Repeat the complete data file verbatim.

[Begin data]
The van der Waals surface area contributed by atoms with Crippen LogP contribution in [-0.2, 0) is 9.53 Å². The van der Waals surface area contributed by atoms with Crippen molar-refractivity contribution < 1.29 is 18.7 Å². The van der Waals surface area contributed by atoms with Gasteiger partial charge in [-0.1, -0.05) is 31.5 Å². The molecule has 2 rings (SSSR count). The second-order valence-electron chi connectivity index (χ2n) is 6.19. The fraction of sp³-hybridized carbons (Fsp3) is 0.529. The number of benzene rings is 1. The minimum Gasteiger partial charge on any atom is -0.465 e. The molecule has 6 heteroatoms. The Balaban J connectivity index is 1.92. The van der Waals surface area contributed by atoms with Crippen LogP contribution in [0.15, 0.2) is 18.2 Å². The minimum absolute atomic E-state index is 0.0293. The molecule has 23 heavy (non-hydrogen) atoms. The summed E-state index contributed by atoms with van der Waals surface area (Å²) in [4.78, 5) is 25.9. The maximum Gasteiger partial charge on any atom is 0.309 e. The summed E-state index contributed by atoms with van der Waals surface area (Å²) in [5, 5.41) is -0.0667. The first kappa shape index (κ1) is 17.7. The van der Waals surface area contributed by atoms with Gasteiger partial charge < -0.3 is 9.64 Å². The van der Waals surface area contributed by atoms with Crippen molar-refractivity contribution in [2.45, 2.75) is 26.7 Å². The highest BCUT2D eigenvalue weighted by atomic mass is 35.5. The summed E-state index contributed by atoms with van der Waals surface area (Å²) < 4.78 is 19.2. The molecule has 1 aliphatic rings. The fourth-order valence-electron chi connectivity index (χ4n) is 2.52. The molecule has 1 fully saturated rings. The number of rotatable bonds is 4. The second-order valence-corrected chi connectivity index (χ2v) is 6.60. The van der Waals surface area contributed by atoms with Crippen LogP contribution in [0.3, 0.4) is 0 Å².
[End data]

The van der Waals surface area contributed by atoms with Crippen LogP contribution in [-0.2, 0) is 9.53 Å². The van der Waals surface area contributed by atoms with Crippen molar-refractivity contribution < 1.29 is 18.7 Å². The van der Waals surface area contributed by atoms with Gasteiger partial charge in [-0.1, -0.05) is 31.5 Å². The molecule has 2 rings (SSSR count). The second-order valence-electron chi connectivity index (χ2n) is 6.19. The fraction of sp³-hybridized carbons (Fsp3) is 0.529. The number of benzene rings is 1. The minimum Gasteiger partial charge on any atom is -0.465 e. The molecule has 6 heteroatoms. The Balaban J connectivity index is 1.92. The van der Waals surface area contributed by atoms with Crippen LogP contribution in [0.15, 0.2) is 18.2 Å². The minimum absolute atomic E-state index is 0.0293. The molecule has 23 heavy (non-hydrogen) atoms. The summed E-state index contributed by atoms with van der Waals surface area (Å²) in [4.78, 5) is 25.9. The maximum Gasteiger partial charge on any atom is 0.309 e. The summed E-state index contributed by atoms with van der Waals surface area (Å²) in [5, 5.41) is -0.0667. The first kappa shape index (κ1) is 17.7. The van der Waals surface area contributed by atoms with Gasteiger partial charge < -0.3 is 9.64 Å². The van der Waals surface area contributed by atoms with Crippen molar-refractivity contribution in [2.45, 2.75) is 26.7 Å². The highest BCUT2D eigenvalue weighted by atomic mass is 35.5. The summed E-state index contributed by atoms with van der Waals surface area (Å²) < 4.78 is 19.2. The molecule has 1 aliphatic rings. The fourth-order valence-electron chi connectivity index (χ4n) is 2.52. The molecule has 1 fully saturated rings. The number of rotatable bonds is 4. The second-order valence-corrected chi connectivity index (χ2v) is 6.60. The van der Waals surface area contributed by atoms with Crippen LogP contribution in [0.3, 0.4) is 0 Å².